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Meta’s misadventure with its diem cryptocurrency has led to a big rethink by Facebook’s parent on how it might still cash in on payments.
Hannah Murphy’s exclusive report reveals one option being explored by its financial arm, Meta Financial Technologies, is a virtual currency for the metaverse, dubbed “Zuck Bucks” by employees internally.
Given its failure to win over regulators with its grand plans for diem, the new Zuck Buck is unlikely to be a cryptocurrency based on the blockchain. Instead, Meta is leaning towards introducing in-app tokens that would be centrally controlled by the company, similar to those used in gaming apps, such as the robux currency in popular children’s game Roblox.
Hannah’s information is that Meta is also looking into the creation of “social tokens” or “reputation tokens”, which could be issued as rewards for meaningful contributions in Facebook groups, for example. Another effort is to make “creator coins” that might be associated with particular influencers on its photo-sharing app Instagram.
More prosaically, Meta has also been exploring traditional financial services, with a focus on helping to provide small business loans at attractive rates.
In terms of other digital assets, we already knew that Instagram would start to support non-fungible tokens — NFTs — but an internal memo last week said Meta plans to launch a pilot for posting and sharing NFTs on Facebook in mid-May.
While these moves are far more modest in their ambition than diem, they are much less likely to attract the opprobrium of regulators and politicians. Cumulatively, they could increase user engagement and provide a significant increase in the real-world bucks recorded on Meta’s earnings releases.
The Internet of (Five) Things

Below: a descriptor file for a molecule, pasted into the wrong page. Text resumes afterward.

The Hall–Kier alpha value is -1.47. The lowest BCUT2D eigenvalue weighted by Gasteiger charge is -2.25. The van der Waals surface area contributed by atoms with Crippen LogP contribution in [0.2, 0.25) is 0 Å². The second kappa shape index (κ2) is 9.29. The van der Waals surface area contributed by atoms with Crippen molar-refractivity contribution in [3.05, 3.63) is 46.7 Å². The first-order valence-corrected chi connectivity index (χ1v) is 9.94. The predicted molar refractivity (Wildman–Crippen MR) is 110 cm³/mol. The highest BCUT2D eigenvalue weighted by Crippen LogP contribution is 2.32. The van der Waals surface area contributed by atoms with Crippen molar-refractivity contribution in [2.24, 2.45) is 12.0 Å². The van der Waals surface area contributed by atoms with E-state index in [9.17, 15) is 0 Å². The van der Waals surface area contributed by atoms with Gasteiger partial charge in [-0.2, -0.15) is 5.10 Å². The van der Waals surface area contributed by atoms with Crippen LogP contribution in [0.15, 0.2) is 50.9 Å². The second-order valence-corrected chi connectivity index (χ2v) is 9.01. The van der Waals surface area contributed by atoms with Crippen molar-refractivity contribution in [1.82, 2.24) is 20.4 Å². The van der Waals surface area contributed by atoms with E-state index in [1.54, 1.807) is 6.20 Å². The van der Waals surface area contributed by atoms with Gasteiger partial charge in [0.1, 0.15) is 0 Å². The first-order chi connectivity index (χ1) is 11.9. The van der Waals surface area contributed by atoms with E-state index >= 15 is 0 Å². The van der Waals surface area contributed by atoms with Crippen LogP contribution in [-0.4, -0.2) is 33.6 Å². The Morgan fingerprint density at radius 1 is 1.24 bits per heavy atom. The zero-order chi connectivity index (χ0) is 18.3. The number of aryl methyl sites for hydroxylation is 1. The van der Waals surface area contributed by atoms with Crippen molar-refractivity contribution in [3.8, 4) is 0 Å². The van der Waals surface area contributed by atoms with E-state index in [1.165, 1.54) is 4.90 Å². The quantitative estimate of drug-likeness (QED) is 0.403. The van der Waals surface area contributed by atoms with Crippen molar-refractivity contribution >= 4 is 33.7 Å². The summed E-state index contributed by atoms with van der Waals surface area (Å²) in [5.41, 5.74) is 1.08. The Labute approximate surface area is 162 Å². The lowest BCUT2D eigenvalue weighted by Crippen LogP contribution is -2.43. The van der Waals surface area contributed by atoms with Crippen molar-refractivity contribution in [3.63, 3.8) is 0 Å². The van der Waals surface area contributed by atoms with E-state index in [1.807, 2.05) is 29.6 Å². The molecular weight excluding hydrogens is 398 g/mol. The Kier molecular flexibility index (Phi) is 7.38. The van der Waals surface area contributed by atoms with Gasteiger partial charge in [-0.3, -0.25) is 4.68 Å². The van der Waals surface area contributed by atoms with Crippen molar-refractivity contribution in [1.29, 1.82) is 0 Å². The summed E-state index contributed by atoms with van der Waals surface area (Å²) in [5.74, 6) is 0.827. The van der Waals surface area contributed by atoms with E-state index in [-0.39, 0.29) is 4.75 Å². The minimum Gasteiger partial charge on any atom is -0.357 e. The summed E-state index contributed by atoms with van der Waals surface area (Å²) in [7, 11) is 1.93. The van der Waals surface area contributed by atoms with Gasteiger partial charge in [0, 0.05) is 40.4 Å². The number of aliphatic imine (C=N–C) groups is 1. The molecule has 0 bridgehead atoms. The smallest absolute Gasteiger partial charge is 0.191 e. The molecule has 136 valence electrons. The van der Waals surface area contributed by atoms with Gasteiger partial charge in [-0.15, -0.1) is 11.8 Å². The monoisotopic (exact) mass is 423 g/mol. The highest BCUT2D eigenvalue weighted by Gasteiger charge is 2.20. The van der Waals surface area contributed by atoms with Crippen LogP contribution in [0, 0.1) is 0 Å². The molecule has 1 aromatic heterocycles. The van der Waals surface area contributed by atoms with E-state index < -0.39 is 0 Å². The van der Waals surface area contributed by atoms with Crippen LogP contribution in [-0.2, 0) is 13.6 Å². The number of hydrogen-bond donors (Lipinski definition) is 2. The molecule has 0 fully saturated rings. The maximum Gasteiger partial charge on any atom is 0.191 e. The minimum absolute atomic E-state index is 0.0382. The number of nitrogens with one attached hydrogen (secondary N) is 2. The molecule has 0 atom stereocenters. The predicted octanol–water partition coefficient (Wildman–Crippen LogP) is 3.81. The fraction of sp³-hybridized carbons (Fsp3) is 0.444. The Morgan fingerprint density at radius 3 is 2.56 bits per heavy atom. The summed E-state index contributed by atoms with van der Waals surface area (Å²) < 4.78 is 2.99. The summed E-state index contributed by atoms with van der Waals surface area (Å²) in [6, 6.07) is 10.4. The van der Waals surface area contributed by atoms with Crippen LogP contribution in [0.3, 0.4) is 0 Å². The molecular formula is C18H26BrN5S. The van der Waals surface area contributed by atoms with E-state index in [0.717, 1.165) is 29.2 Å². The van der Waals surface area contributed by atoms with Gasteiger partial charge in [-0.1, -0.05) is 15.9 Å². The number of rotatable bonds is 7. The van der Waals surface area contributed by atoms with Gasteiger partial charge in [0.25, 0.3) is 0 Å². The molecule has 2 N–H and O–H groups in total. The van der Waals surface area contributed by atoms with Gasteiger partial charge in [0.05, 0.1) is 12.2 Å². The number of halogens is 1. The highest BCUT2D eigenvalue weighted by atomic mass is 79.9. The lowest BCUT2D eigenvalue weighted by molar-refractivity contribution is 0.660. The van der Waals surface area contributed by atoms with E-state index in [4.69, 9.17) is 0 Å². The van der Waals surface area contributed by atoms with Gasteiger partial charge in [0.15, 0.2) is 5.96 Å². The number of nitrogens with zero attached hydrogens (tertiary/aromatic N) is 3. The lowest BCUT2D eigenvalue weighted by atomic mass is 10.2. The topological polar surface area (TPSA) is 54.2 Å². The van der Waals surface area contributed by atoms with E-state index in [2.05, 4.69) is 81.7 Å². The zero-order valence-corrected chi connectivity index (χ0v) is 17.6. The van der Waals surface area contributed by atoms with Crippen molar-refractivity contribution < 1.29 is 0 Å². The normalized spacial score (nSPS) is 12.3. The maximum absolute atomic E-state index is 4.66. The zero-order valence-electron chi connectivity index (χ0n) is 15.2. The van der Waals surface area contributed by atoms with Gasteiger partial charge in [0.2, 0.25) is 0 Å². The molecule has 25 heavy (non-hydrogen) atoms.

1. Samsung’s bumper profit forecast
Samsung Electronics has forecast its highest first-quarter operating profit since 2018 on strong smartphone and microchip sales, but the positive projections failed to dispel growing doubts over its technological edge against rivals Apple and Taiwan chipmaker TSMC.
2. JD.com founder steps down
Richard Liu has stepped down as chief executive of JD.com, the Chinese ecommerce group he founded more than two decades ago, marking the latest exit for one of the country’s top entrepreneurs as Beijing reins in Big Tech. Lex says his successor Xu Lei, an executive with more than a decade at JD, faces a tough job turning the company’s fortunes around.
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3. Buffett buys into PCs
HP Inc shares are up more than 15 per cent today after Warren Buffett’s Berkshire Hathaway disclosed it had purchased an 11 per cent stake in the computer and printer maker worth $4.2bn, making it the largest shareholder. Lex says Buffett is investing in a relatively dull company that can weather economic cycles.
4. The Franciscan monk advising the pope on AI
Engineer, teacher, ethicist and priest Paolo Benanti lives in a spartan monastery, but travels to the Vatican to help it navigate the moral and ethical issues surrounding cutting-edge technologies such as bioaugmentation, neuroethics and artificial intelligence. Over the past three years, Benanti has become the AI whisperer to the highest echelon of the Holy See, writes Madhumita Murgia.
5. Executive shake-up at Warner-Discovery
The chief executive of WarnerMedia and most of his senior leadership team are leaving the company on the eve of its takeover by rival Discovery. Jason Kilar, a video streaming veteran who WarnerMedia parent AT&T had hired to take on Netflix, is to exit, as will eight others including the group’s chief financial officer and the chief executive of the entertainment portfolio.
Discovery’s chief executive David Zaslav is installing his lieutenants as senior leaders of the combined group.
Tech tools — TAG Heuer’s new golf watch
Just in time for the Masters, TAG Heuer today launched a new version of its golf watch, the TAG Heuer Connected Watch Calibre E4 — Golf Edition. Technical improvements include a new automated shot-tracker, redesigned golf software and a magnetic ball marker built into the strap. The new watch automatically detects swings to allow users to track their performance in the accompanying app, without having to activate the function by hand. Battery life is 30 per cent longer than previous Connected models and enough for two rounds. It’s available now, costing $2,650 or £2,200, on the company’s online store.
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